Race and the police

November 22, 2016
Daniel Choi  Laguna Hills High School 10th Grade

Daniel Choi
Laguna Hills High School 10th Grade

Many believe that police brutality has no relevance with racism. Others think the opposite. However, in some circumstances the latter may be true, but most of the time, race is involved behind these shootings. Now it is definitely true that white people are actually killed more than black people and that data proves that cops killed nearly twice as whites than blacks in 2015. Moreover, it is also evident that blacks commit more crimes, by percentage, in categories such as: 62 percent of robberies, 57 percent of murders, and 45 percent of assaults in the largest 75 counties in the U.S, according to the 2009 Bureau of Justice statistics.

While these are all valid points, the bigger picture says otherwise. For starters, a study from a U.C Davis professor reveals that unarmed black men are 3.49 times more likely to be shot than white men. This statistic points out that because a person is African American, they have a higher probability of being killed by an officer than another white. Furthermore, statistics find that there is no correlation between the level of violent crime in an area and that area’s police killing rates. Mapping Police Violence, an organization connected with the Black Lives Matter movement, argue that fewer than one in three blacks killed by police in 2016 were suspected by a violent crime or armed. In addition, African Americans were more than twice as likely as white drivers to be searched, even though blacks are found to be 26 percent less when involving the possession of contrabands compared to whites. With regards to driving, Hispanics and African Americans were searched four times as much as white drivers.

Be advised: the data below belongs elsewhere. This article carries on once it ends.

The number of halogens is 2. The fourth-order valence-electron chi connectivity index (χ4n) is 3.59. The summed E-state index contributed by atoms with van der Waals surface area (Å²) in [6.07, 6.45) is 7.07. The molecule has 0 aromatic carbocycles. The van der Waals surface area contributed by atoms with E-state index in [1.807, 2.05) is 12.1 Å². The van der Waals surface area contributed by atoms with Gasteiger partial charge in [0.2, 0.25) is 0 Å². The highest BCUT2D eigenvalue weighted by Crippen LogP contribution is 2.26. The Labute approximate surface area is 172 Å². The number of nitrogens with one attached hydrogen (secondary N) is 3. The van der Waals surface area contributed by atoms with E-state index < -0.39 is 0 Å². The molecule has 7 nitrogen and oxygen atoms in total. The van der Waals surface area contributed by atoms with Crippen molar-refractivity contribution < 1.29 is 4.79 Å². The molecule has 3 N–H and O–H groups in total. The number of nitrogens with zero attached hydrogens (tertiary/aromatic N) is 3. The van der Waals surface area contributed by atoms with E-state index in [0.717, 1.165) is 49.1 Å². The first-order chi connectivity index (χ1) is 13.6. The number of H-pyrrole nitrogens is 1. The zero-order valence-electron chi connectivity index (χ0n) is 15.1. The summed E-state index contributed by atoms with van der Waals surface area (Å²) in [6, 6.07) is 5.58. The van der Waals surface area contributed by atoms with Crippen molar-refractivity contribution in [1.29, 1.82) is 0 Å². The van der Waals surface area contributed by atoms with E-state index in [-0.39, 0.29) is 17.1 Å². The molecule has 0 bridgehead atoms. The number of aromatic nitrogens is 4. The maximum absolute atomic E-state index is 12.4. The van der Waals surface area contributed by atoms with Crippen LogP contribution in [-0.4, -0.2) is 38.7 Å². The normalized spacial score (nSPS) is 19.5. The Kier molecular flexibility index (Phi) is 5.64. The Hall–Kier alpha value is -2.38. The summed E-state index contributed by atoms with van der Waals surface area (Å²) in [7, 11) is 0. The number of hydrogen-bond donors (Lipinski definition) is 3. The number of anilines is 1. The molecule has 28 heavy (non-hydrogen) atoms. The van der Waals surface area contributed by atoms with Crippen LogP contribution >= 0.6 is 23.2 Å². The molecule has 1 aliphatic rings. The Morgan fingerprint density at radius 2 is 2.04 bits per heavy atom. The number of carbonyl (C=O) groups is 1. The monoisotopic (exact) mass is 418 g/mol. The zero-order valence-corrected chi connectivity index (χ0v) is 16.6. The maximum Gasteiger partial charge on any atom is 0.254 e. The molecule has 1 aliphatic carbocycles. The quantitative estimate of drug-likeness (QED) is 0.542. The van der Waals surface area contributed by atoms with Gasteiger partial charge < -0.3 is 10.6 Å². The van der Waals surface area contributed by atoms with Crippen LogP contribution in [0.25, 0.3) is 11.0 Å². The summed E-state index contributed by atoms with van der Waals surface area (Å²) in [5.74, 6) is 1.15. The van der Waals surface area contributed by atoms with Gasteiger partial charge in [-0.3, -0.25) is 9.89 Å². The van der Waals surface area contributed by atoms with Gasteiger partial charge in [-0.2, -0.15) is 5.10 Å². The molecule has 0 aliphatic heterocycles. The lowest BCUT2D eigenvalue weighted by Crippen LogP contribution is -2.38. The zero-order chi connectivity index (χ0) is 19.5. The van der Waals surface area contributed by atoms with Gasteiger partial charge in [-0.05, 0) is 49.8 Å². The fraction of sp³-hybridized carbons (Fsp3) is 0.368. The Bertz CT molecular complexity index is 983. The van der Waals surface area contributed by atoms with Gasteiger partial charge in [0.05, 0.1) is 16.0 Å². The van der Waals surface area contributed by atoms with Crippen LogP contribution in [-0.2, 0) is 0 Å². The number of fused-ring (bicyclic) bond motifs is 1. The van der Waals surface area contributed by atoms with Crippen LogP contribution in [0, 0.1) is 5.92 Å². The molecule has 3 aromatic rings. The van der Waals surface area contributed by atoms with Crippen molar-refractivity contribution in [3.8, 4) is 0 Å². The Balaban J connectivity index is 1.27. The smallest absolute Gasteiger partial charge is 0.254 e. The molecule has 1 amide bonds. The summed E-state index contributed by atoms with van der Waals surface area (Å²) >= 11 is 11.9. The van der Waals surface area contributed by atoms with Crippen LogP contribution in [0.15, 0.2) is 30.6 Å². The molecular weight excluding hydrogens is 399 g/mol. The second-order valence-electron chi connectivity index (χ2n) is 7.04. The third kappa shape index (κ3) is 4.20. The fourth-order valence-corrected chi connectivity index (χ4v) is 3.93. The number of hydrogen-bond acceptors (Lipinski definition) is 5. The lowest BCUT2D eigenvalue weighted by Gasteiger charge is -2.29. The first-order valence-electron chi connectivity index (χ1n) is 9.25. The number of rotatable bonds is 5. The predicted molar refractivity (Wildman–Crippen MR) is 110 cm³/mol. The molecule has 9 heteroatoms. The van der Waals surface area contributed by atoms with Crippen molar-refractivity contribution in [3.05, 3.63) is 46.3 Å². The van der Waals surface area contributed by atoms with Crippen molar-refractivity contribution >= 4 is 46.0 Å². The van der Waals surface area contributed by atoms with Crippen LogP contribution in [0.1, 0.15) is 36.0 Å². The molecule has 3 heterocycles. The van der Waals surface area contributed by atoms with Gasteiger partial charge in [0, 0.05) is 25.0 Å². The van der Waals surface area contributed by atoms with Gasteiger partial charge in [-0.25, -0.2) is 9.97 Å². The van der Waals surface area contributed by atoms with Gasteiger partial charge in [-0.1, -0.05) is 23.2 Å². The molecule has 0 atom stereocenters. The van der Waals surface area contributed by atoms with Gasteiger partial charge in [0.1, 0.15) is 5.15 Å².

There are definitely more statistics to bolster this side of the argument but we must analyze the logistics behind these facts. America is so divided currently with the end of the election and a lot of the issues addressed previously have been ignored. Clearly, there is a racial relevance to these police prejudices. All data previously mentioned support the assertion that African Americans and Hispanics in particular are treated very differently by police officers, which is obviously shocking to see such injustice occur in 2016. Racism occurs everywhere around the world, and is especially disheartening to witness such events in America, where values are based on equality. Thus, it is crucial and necessary for citizens to address this issue in a time of distraught like this.


One Comment

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